December of 2016 will forever be one of the most significant months in Chicago White Sox history. Right or wrong, it was the time when the organization embarked on a clear path with defined objectives. A full-scale rebuild was met with strong reactions on both sides of the spectrum. One of the byproducts of this decision was Reynaldo Lopez joining the organization following a trade with the Washington Nationals that sent Adam Eaton to the nation’s capital.
Lopez wasn’t the headliner of the deal, but he was a top-100 prospect that was viewed as a significant piece of the White Sox’s future. There was some disagreement about his eventual role at the big league level, whether that would come as a starter or a back-end reliever. Five-plus years since the trade took place, we are potentially getting some clarity.
Power of the Pen
Lopez has fully transitioned to the bullpen for 2022, working exclusively as a reliever minus one “start” serving as the opener against Texas on June 10. To this point, Lopez is having his most effective season as a pitcher at the big league level. When comparing his season numbers to career totals, the variance is jarring.
At the surface level, you can already see there’s a major difference in ReyLo’s performance this year relative to his career norms. Continuing to dig a little deeper, we can see that it’s not smoke and mirrors.
|wOBA||xwOBA||Launch Angle (in degrees)||GB%|
We can see from the data above, that the quality of contact against Lopez has improved drastically versus what we have seen from him over the course of his career. Lopez is inducing a career-best GB% of 48.6%, which is greater than the league average rate of 44.9%. In baseball’s current game, groundballs are death and Lopez has found a way to induce more of them than ever before.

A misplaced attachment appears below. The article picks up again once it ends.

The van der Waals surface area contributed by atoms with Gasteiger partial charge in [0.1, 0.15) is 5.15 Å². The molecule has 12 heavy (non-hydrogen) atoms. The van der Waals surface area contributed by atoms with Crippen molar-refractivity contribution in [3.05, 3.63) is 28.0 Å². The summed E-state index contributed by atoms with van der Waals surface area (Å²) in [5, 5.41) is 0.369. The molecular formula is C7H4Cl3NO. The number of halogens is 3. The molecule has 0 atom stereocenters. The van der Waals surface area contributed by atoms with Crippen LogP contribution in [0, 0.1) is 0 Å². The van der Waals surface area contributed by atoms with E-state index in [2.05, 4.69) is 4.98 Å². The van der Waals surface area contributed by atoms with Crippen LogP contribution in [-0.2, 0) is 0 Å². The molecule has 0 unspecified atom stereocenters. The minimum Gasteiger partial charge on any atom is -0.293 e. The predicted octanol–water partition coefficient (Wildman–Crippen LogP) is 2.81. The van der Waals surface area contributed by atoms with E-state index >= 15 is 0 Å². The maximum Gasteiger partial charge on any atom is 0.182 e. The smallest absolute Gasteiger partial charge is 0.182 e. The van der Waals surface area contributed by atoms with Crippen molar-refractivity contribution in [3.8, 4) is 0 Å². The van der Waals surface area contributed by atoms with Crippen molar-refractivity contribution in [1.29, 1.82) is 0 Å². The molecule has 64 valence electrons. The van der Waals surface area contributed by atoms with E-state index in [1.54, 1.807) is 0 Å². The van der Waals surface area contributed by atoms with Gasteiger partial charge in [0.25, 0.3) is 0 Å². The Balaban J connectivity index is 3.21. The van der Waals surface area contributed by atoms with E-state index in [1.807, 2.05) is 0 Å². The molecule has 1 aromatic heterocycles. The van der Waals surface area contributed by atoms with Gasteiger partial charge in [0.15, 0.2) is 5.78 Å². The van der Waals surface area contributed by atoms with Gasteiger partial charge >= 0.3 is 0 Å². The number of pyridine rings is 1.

The Right Mix?
So how is Reynaldo Lopez getting these improved results where hitters are beating the ball into the ground more than ever against him? There’s a noticeable shift in his pitch mix and velocity that began last year when Ethan Katz entered the organization, and it has kicked into overdrive here in 2022.
|Four Seam Fastball||51.0%||.302||.301||25.7%|
Some interesting things have changed with Lopez’s pitch utilization this season. He is throwing more breaking balls than at any point in his career to the tune of 43.6%. Conversely, he is using the changeup less frequently than ever before. This new approach has yielded tremendous results for each pitch, minus the curveball, which appears to have been aided by some batted-ball luck.
When examining Reynaldo’s wOBA and xwOBA (which takes into account exit velocity and launch angle data via Statcast) measures, you see an attack currently featuring four pitches that are yielding results better than league average. At the same time, Lopez is recording a career-high Whiff% on each pitch here in 2022. Perhaps the decision to utilize the changeup as more of a “show me” pitch and rely more heavily on breaking stuff is what Lopez needed all along?